If the driver at fault in an accident has insurance but it’s not enough to cover your medical bills or damage to your vehicle, underinsured motorist coverage can step in where the other insurance left off.
The fundamental difference between uninsured and underinsured motorist coverage is that uninsured covers you if you’re hit by a driver with absolutely no insurance, while underinsured covers you if the at-fault driver’s insurance cannot fully pay for your injuries or damage.
Like your liability insurance policy, there are both bodily injury and property damage options for uninsured and underinsured coverage.
While uninsured and underinsured motorist coverages aren’t generally required, it’s a good idea to have both types of insurance. That way you won’t have to worry about paying for damage or medical expenses on your own if you’re in an accident where the at-fault driver doesn’t have any or enough insurance.
According to the Insurance Research Council, roughly 13 percent of motorists are uninsured, making uninsured and underinsured motorist coverages important to help further protect you from potential costs of an accident.
You may be able to “stack” your uninsured and underinsured motorist bodily injury coverage if you have more than one insured vehicle and live in a state that allows stacking. Contact your insurance provider for more details and to find out if stacking is available to you.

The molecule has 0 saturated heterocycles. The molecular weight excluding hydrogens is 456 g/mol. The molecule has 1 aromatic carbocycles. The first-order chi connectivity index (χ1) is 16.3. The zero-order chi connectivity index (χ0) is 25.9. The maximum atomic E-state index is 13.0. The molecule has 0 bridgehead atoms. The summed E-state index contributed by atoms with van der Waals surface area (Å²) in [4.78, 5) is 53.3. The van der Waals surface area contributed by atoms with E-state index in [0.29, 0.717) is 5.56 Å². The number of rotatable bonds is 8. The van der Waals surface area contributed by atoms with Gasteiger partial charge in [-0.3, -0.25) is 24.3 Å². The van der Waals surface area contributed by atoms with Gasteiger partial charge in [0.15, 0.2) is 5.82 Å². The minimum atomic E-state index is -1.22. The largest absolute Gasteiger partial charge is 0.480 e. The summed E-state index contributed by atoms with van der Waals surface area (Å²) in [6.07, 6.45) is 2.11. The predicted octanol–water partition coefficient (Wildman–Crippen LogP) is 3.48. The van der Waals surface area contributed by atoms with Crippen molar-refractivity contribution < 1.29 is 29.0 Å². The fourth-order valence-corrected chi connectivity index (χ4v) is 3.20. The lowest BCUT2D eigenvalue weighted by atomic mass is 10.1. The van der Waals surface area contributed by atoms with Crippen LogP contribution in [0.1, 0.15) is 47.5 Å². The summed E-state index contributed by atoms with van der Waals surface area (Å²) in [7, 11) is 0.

Let’s say you have three insured cars in your household and the limit your insurance will pay out for your uninsured or underinsured motorist coverage is $20,000 for each car. You can combine those limits in the event of an accident to increase your stacked limit to $60,000. If you’re hit by an uninsured motorist and your medical bills amount to $55,000, you can combine or “stack” the insurance limits for each car you own to help cover the cost of your medical bills.
When you’re hit by an uninsured driver, the solution is easy—you file a claim with your auto insurance provider against your uninsured motorist policy.
The process can be a bit more confusing when you’re hit by a driver who has insurance, but just not enough. A good rule of thumb is to always report your injury to your insurance company and they can explain how your underinsured motorist coverage would apply.
Still have questions on uninsured or underinsured motorist coverage, or other types of insurance coverage such as comprehensive and collision? Don’t hesitate to reach out to Dairyland® to learn more about how these policies and other auto insurance coverages can benefit you.
Need to add uninsured and underinsured coverage to your policy? Find out how to keep your premiums low.
Now that you’ve learned more about uninsured and underinsured motorist coverage, find out what else you should know about car insurance.
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